determined by many different elements:
culture, wealth, equalities, education, and some will say,
religion. Religion as a determinant of
democratic development has been extensively studied and many arguments have
been presented supporting the claim that religion hinders democracy, while
others are less convinced. Since Samule
P. Huntington published his book, Clash of Civilization, there has been
an increased focus on the relationship between Islam and democracy.
He argues that
this clash is highlighted by Muslim resistance to democratic development and
modernity, which he attributes to the nature of the religion of Islam. Although
In any discussion concerning democracy it is essential to define the term and set a standard for what constitutes a democratic system. Scholars have not been subtle about their debate over the requirements of democracy, but nevertheless they have found some common ground in the institution of elections. Citizen participation through elections is one of the most important indicators for a democratic system, but it is not sufficient because even authoritarian regimes may hold elections and feign democracy.
Therefore, for this discussion, two important questions must be answered about democracy: First, what constitutes a democratic system? and second, is the concept of democracy dichotomous or graded? In other words, are political systems either democratic or non-democratic, or are they either more democratic or less democratic?
The answer to the first question is that different scholars and theorists present different criteria for what constitutes a democratic system. In this essay, the focus will be on a procedural, minimalist definition of a democracy which presumes “fully contested elections with full suffrage and the absence of massive fraud, combined with effective guarantees of civil liberties, including freedom of speech, assembly, and association.” Giovanni Sartori provides a persuasive answer to the second question.
He argues that “the distinction between democracy and non-democracy should be treated as dichotomous. Hence, the essential initial task is to establish exhaustive and mutually exclusive categories of democracy and nondemocracy.” According to Sartori, there is a fine line between what is a democratic system and what is not, and that is where the concept of democracy is dichotomous. But he also suggests that once a country is deemed democratic, a graded evaluation of its level of democracy can be applied to it. “Thus, what makes democracy possible should not be mixed up with what makes democracy more democratic.”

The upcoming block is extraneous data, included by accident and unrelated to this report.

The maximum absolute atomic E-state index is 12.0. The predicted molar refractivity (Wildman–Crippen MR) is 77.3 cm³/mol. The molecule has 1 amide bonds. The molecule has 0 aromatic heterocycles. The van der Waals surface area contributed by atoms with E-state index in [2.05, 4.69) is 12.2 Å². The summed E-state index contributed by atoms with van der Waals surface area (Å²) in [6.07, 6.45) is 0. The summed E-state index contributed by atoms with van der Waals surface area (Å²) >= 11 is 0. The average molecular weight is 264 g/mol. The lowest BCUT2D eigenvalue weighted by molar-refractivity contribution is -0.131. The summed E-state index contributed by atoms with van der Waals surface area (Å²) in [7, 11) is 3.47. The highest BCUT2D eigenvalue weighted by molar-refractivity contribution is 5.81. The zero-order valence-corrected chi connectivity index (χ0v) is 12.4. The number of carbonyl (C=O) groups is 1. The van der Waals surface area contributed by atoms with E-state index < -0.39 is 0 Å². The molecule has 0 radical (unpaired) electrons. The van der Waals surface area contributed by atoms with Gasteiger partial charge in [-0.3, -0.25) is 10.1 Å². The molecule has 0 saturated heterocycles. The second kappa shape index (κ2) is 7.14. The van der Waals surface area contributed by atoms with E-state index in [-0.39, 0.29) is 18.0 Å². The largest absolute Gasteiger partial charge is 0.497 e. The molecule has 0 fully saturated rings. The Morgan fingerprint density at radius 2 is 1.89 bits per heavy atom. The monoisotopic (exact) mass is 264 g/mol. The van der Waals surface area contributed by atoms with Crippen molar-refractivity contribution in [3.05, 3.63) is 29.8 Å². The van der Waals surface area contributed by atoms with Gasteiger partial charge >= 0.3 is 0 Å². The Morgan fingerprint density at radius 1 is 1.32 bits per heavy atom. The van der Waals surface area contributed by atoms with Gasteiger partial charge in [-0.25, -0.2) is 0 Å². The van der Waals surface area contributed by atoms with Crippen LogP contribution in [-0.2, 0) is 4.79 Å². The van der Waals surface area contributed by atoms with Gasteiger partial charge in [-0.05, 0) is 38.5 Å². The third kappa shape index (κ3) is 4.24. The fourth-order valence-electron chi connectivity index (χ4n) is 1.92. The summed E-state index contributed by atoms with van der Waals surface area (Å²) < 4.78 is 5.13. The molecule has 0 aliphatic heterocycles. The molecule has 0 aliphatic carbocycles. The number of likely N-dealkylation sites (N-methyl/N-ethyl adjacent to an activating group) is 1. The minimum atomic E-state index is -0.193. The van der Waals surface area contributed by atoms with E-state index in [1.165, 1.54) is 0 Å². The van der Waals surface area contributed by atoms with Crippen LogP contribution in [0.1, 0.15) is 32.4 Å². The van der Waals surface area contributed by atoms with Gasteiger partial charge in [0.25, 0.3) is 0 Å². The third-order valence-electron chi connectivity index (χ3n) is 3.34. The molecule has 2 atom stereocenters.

Therefore, following Sartori's logic, two procedures must take place when evaluating democratic development in any region around the world: Is that region democratic based on a procedural, minimalist definition of democracy and if it is democratic, how democratic is it? In this essay, these two procedures will be applied to Muslim countries to evaluate their stance on democracy as well as their level of democracy.
Islam and Democracy
The idea of the coexistence of democracy and Islam has raised controversy among writers and theorists: on the one hand, many present significant empirical evidence to prove that in Muslim countries, democracy is either weak or nonexistent and they use religion to explain this phenomenon. Others suggest that religion cannot be used to explain democratic development, and hence, they attribute the lack of democracy in Muslim countries not to Islam, but to other factors.
Islam Hinders Democratic Development
Many believe that where Islam is present, democracy cannot be. In his paper entitled Does God Matter, and If So Whose God: Religion and Democratization, John Anderson writes, “[w]ith regard to Islam it was argued that reliance on a fixed religious text and quasi-legal ordinances, the emphasis on divine sovereignty, and the supposed lack of distinction between the religious and the political realm, all worked against democratic development.”
The lack of
democracy in Muslim countries is used as evidence to support this claim.
Samuel Huntington is one of several writers who strongly oppose the notion that Islam can be compatible with democracy. In his book Clash of Civilizations, he repeatedly asserts that Muslim countries are infertile ground for democratic development and, hence, the “underlying problem for the West is not Islamic fundamentalism. It is Islam, a different civilization whose people are convinced of the superiority of their culture and are obsessed with the inferiority of their power.”
Muslims to reject western values, including democracy, which leaves them